Arizona State University Valedictorian is an Undocumented Immigrant

On this Arizona State University graduation day, Angelica Hernández should be reflecting on her accomplishments and her future career prospects. Instead, she worries about being deported and not being able to get a job.

Angelica Hernández came to Arizona from Mexico in the late 1990s. She excelled in her studies -- graduating high school with a 4.5 GPA.

During the graduation ceremony, Hernández gets to sit on stage because she is a distinguished graduate. She's the 'outstanding distinguished senior' in mechanical engineering at ASU -- which is what a valedictorian is to other universities.

"To be able to receive that award and knowing the people that I was competing with, it just makes me so excited and so overwhelmed," she told us.

Most distinguished graduates like Hernández have jobs and internships lined up by now, but not Hernández. She's undocumented.

"There's my degree but I can't use it as much as I want to get a job, as much as I want to help somewhere or do research, I can't. Its just very unfortunate."

Hernández' mom moved her and her sister to Arizona when Hernández was 9 years old, to be with their dad.

"She knew that just having my dad there while growing up was worth the risk of crossing," recalls Hernández.

Hernández later earned a 4.5 GPA at Carl Hayden High School and was in the ROTC. Now, she wears a "Dream Act" button proudly.

The legislation reintroduced Wednesday by Senate Democrats would provide children who were brought to the U.S. illegally a path to citizenship if they pursue a college education or military service.

"I'm just kind of hoping for the Dream Act to pass and to have those kinds of opportunities," she says. "There is really no place for me to go. They say go back home you don't belong here, but I do belong here, this is home for me."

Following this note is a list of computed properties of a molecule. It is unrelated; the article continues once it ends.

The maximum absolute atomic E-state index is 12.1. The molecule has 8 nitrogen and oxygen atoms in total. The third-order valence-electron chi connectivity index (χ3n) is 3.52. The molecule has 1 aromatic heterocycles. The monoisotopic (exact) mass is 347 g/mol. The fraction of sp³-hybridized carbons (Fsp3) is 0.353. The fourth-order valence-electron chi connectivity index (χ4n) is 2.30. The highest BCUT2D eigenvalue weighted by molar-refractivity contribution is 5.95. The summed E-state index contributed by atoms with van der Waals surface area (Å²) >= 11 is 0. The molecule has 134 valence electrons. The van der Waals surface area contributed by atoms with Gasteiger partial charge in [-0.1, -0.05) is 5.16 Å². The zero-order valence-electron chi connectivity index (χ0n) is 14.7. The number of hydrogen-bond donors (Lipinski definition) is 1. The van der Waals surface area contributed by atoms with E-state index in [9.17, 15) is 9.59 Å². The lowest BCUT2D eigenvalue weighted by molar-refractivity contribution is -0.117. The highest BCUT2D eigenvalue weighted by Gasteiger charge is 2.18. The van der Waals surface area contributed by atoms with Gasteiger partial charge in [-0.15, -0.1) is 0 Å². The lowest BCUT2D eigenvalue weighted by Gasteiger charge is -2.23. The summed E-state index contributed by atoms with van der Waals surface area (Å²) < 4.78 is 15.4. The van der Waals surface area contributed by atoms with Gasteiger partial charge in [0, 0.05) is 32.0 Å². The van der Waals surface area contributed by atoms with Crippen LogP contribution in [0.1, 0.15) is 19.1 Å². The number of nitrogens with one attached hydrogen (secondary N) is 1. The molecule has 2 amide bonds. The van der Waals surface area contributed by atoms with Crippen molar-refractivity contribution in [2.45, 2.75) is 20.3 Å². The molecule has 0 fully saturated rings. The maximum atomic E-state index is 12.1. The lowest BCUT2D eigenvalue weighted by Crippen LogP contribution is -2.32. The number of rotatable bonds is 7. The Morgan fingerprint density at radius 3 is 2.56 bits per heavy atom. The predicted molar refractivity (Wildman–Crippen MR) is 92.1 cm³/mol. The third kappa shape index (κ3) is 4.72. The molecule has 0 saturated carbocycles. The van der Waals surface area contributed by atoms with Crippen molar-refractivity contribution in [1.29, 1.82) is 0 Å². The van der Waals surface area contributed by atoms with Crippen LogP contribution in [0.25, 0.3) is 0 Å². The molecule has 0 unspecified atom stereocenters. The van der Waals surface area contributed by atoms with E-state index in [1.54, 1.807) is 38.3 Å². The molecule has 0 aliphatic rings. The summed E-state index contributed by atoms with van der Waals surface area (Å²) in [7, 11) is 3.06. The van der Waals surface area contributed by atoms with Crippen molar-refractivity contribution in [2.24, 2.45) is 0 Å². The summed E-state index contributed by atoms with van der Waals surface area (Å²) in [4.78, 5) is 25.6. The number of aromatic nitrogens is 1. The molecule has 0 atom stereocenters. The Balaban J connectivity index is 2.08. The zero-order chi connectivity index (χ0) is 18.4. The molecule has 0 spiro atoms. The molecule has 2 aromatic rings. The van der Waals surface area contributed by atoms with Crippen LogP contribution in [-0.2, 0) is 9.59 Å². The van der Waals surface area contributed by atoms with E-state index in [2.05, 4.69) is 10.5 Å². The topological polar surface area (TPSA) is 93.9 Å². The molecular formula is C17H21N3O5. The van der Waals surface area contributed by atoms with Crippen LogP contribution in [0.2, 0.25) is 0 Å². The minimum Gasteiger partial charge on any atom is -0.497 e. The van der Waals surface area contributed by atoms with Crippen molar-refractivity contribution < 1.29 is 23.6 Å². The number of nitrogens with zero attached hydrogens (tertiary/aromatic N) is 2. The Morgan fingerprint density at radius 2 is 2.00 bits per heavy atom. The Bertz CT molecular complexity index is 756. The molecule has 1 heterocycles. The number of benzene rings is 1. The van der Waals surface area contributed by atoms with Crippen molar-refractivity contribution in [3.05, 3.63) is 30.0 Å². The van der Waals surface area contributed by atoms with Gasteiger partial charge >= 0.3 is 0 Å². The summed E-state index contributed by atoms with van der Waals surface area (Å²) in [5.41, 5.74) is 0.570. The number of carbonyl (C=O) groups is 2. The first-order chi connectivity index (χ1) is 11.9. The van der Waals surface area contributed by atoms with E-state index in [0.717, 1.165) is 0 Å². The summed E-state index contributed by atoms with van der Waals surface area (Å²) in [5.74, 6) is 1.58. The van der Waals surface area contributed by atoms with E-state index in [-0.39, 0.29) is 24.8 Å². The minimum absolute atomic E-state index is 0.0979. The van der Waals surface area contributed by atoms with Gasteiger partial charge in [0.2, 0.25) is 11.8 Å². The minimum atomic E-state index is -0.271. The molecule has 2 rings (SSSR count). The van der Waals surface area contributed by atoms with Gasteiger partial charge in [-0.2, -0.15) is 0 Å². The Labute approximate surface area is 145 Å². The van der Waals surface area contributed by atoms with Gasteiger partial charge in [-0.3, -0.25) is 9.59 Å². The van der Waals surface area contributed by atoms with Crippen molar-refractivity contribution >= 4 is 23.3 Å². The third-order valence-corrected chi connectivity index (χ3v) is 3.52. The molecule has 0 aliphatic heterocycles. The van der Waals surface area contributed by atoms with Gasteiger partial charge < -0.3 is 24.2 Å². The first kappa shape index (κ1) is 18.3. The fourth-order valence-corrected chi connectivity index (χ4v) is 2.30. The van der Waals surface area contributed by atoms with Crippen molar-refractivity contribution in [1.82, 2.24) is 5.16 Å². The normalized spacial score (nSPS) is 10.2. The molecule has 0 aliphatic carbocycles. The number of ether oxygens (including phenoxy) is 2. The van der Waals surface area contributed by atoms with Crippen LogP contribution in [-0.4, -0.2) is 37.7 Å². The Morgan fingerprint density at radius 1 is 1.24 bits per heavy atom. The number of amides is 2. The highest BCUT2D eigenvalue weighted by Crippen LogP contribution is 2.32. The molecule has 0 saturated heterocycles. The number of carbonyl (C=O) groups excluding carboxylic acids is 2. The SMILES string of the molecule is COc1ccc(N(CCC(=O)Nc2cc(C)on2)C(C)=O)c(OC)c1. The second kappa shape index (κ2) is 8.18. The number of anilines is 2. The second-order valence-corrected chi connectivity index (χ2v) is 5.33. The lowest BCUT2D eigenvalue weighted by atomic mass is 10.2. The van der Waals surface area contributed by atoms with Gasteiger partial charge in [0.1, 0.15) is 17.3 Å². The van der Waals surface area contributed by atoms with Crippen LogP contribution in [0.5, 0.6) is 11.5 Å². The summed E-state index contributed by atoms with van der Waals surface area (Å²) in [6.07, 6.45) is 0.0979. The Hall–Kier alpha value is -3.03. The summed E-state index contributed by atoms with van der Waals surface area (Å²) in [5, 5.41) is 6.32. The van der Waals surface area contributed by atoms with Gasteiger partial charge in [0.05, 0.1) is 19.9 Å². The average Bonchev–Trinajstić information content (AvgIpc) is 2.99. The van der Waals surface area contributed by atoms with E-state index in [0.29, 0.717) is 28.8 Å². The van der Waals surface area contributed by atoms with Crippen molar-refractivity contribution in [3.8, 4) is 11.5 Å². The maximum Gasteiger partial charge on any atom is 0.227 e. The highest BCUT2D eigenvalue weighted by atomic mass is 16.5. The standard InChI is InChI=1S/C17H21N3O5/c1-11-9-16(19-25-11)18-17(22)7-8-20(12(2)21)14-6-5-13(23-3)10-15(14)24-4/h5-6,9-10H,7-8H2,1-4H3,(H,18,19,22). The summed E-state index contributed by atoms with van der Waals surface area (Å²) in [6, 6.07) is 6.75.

She hopes to pursue a career in the U.S. in sustainable energy. Meanwhile, Hernández lives her life in fear of being deported.

It's a hot issue. Some sympathize with Angelica, while others think the concept is unfair. We showed her story to two people -- the head of the state board of education, and a legal immigrant and recent college grad.

Samantha Kozuch is a recent graduate from the University of Arizona. She and her family immigrated from Australia 10 years ago, and she is now a U.S. citizen.

She thinks people shouldn't come into the country illegally, but after watching Angelica's story, Kozuch has sympathy for these dreamers.

"I was young. I had no idea of any legal processes. They did it the right way, moved here, lived here for a couple years with a green card, went through the legalization process. Her parents could have gone about it the right way, and maybe wouldn't be in situation today, and tears at graduation," says Kozuch.

We showed the same interview to Jaime Molera, president of the Arizona School Board and former state superintendent. He's Republican, but on this issue he breaks with some of his colleagues.

"I think its a no brainer. She's an American citizen. She came here not of her own volition, but she was raised through our system, she did what she needed to do, she's been a good citizen, she's been a good student," says Molera.

"These are kids that are going to end up at Intel or Microsoft, they're going to end up doing great things, they're going to be great contributors to our tax base... they'll be great assets to any community they live in. Their only crime is their parents came here illegally and they were babies."
Molera says there are a number of Republicans in Congress who support the Dream Act and he's optimistic it can pass.

Just Wednesday Democrats in Washington re-introduced the Dream Act, and said they are open to having the bill paired with other immigration enforcement measures.

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